Tuesday, October 12, 2021

Prairie Savannah

Oil on Artist's Panel - 4 x 4 inches

Here’s a small oil painting of a Savannah Sparrow near Sax-Zim Bog in northern Minnesota. Perched alongside the road on a barbed-wire fence in June, this bird sang frequently. Its buzzy, insect-like song indicated it was a male, and its song is associated with guarding its territory, courtship, and communication. I spent a long time observing this bird, and was perceptive of it becoming comfortable with my presence. Occasionally, it rested on one foot, the other tucked up into its body. Other times, it retreated to a nearby fence post to broadcast its song. 

Savannah Sparrows are part of a group of birds that produce “soft songs,” a trait found in almost half of the birds in North America. Meaning low amplitude, soft songs are used for a variety of reasons, such as defending one’s territory, courting, and signaling danger. For Savannah Sparrows, soft songs are associated with the highest level of aggression – an attack on a rival during a territorial dispute. 

In a study conducted by researchers from the University of Windsor and the University of Guelph in Ontario, Canada, it was determined that the most reliable predictor of an attack by a Savannah Sparrow were its soft songs. Compared to other signals of aggression such as wing waving, broadcast calls, or chip calls, territorial males, just prior to attack, sang significantly more soft songs than non-attackers.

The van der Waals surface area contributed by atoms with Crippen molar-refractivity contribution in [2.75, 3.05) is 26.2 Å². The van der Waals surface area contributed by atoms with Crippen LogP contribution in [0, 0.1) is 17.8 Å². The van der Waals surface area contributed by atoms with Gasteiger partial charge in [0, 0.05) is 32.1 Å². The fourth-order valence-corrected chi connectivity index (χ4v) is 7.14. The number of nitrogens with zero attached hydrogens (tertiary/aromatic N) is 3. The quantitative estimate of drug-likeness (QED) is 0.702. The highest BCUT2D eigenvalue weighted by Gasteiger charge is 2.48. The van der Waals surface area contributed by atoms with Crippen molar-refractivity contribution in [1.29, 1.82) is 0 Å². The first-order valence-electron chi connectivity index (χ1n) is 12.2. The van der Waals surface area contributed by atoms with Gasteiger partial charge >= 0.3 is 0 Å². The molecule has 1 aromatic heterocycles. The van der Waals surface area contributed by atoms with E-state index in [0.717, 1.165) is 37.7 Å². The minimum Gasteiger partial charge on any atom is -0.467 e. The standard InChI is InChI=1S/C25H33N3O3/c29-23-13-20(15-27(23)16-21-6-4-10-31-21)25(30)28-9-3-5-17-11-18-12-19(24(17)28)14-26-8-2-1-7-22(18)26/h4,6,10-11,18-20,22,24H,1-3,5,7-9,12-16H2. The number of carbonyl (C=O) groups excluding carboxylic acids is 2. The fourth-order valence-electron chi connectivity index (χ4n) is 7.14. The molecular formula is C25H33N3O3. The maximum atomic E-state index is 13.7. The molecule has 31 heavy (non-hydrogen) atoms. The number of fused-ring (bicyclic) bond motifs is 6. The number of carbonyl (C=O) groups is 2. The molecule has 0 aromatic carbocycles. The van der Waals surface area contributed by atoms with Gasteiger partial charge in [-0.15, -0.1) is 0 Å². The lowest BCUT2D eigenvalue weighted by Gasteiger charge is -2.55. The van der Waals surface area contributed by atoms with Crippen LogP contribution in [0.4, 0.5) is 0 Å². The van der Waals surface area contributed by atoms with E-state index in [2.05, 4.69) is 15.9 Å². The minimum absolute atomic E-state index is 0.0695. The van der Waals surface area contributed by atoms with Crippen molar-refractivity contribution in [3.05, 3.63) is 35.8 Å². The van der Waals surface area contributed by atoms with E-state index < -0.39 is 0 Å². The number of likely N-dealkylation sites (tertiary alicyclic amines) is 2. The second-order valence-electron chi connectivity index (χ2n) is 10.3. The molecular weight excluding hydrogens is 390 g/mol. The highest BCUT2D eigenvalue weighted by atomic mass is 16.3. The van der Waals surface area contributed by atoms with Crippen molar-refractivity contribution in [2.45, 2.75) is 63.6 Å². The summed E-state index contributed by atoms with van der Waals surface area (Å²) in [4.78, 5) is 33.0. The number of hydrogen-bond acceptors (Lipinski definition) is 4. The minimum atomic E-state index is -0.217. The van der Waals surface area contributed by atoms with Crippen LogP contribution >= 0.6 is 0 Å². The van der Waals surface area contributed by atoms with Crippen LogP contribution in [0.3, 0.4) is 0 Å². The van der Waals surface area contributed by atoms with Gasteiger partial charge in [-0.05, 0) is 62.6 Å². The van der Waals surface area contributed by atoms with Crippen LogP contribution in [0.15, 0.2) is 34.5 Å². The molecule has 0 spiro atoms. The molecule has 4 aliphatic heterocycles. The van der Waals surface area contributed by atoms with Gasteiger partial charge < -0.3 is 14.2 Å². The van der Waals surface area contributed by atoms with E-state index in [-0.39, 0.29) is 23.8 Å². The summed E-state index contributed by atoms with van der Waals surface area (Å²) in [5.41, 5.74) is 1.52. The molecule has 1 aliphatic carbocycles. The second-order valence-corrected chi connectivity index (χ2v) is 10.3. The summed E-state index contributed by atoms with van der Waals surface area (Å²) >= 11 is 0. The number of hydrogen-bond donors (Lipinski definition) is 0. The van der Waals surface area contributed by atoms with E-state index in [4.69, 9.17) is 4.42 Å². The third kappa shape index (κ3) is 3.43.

This begs the question: if I’m a bird, why wouldn’t I sing as loudly as I could to let my competitor know I mean business? The answer may lie directly in the bird’s physique. When a Savannah Sparrow belts out its songs with its head tilted back and beak wide open, that posture may prevent the bird from seeing its rival clearly. In order to chase an intruder away, a nearly-closed beak compared to one that is wide open is advantageous. It allows the bird to keep an eye on its challenger, resulting in a productive chase. For a bird, tracking an intruder relies heavily on eyesight; and what bird can do that if it’s singing at the top of its lungs? 

So if you’re out and about in a field of Savannah Sparrows and you’re skilled at picking up a Savannah Sparrow’s soft song, listen for numerous occurrences. A high number of soft songs is an excellent indicator that the bird is about to show another bird who’s boss.


References

 

Moran, Ines G. & Doucet, St├ęphanie & Newman, Amy & Norris, Ryan & Mennill, Daniel. (2018). Quiet violence: Savannah Sparrows respond to playback-simulated rivals using low-amplitude songs as aggressive signals: XXXX. Ethology. 124. 724-732. 10.1111/eth.12805.




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